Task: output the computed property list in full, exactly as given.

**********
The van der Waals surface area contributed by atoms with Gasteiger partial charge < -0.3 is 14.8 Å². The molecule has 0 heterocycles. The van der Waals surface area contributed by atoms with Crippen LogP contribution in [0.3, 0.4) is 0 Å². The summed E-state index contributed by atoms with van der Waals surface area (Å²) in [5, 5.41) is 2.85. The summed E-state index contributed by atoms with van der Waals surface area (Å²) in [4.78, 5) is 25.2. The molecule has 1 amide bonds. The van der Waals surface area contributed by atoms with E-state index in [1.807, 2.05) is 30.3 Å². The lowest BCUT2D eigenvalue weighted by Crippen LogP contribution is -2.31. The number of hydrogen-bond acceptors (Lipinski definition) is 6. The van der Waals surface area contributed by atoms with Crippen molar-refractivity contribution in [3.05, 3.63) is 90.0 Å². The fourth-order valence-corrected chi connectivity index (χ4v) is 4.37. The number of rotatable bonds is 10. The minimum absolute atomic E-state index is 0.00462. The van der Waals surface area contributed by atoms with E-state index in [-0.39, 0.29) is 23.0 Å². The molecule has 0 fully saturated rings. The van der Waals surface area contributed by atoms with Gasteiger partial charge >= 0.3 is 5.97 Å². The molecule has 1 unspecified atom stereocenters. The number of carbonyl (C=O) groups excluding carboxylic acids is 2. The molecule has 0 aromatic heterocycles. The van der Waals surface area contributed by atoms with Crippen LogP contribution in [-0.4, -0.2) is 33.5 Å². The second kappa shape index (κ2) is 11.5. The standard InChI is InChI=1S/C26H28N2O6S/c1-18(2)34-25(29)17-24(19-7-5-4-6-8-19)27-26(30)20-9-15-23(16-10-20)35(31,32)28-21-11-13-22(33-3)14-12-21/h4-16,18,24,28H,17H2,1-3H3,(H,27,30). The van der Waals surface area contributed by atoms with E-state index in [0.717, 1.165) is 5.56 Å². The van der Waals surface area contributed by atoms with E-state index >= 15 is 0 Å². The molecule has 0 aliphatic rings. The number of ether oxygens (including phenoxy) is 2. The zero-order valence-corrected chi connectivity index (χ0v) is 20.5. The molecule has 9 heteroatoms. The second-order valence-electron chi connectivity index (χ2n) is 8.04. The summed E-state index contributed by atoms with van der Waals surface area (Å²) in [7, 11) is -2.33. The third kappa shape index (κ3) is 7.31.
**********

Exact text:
The van der Waals surface area contributed by atoms with Gasteiger partial charge < -0.3 is 14.8 Å². The molecule has 0 heterocycles. The van der Waals surface area contributed by atoms with Crippen LogP contribution in [0.3, 0.4) is 0 Å². The summed E-state index contributed by atoms with van der Waals surface area (Å²) in [5, 5.41) is 2.85. The summed E-state index contributed by atoms with van der Waals surface area (Å²) in [4.78, 5) is 25.2. The molecule has 1 amide bonds. The van der Waals surface area contributed by atoms with E-state index in [1.807, 2.05) is 30.3 Å². The lowest BCUT2D eigenvalue weighted by Crippen LogP contribution is -2.31. The number of hydrogen-bond acceptors (Lipinski definition) is 6. The van der Waals surface area contributed by atoms with Crippen molar-refractivity contribution in [3.05, 3.63) is 90.0 Å². The fourth-order valence-corrected chi connectivity index (χ4v) is 4.37. The number of rotatable bonds is 10. The minimum absolute atomic E-state index is 0.00462. The van der Waals surface area contributed by atoms with E-state index in [-0.39, 0.29) is 23.0 Å². The molecule has 0 fully saturated rings. The van der Waals surface area contributed by atoms with Gasteiger partial charge >= 0.3 is 5.97 Å². The molecule has 1 unspecified atom stereocenters. The number of carbonyl (C=O) groups excluding carboxylic acids is 2. The molecule has 0 aromatic heterocycles. The van der Waals surface area contributed by atoms with Crippen LogP contribution in [-0.4, -0.2) is 33.5 Å². The second kappa shape index (κ2) is 11.5. The standard InChI is InChI=1S/C26H28N2O6S/c1-18(2)34-25(29)17-24(19-7-5-4-6-8-19)27-26(30)20-9-15-23(16-10-20)35(31,32)28-21-11-13-22(33-3)14-12-21/h4-16,18,24,28H,17H2,1-3H3,(H,27,30). The van der Waals surface area contributed by atoms with E-state index in [0.717, 1.165) is 5.56 Å². The van der Waals surface area contributed by atoms with E-state index >= 15 is 0 Å². The molecule has 0 aliphatic rings. The number of ether oxygens (including phenoxy) is 2. The zero-order valence-corrected chi connectivity index (χ0v) is 20.5. The molecule has 9 heteroatoms. The second-order valence-electron chi connectivity index (χ2n) is 8.04. The summed E-state index contributed by atoms with van der Waals surface area (Å²) in [7, 11) is -2.33. The third kappa shape index (κ3) is 7.31.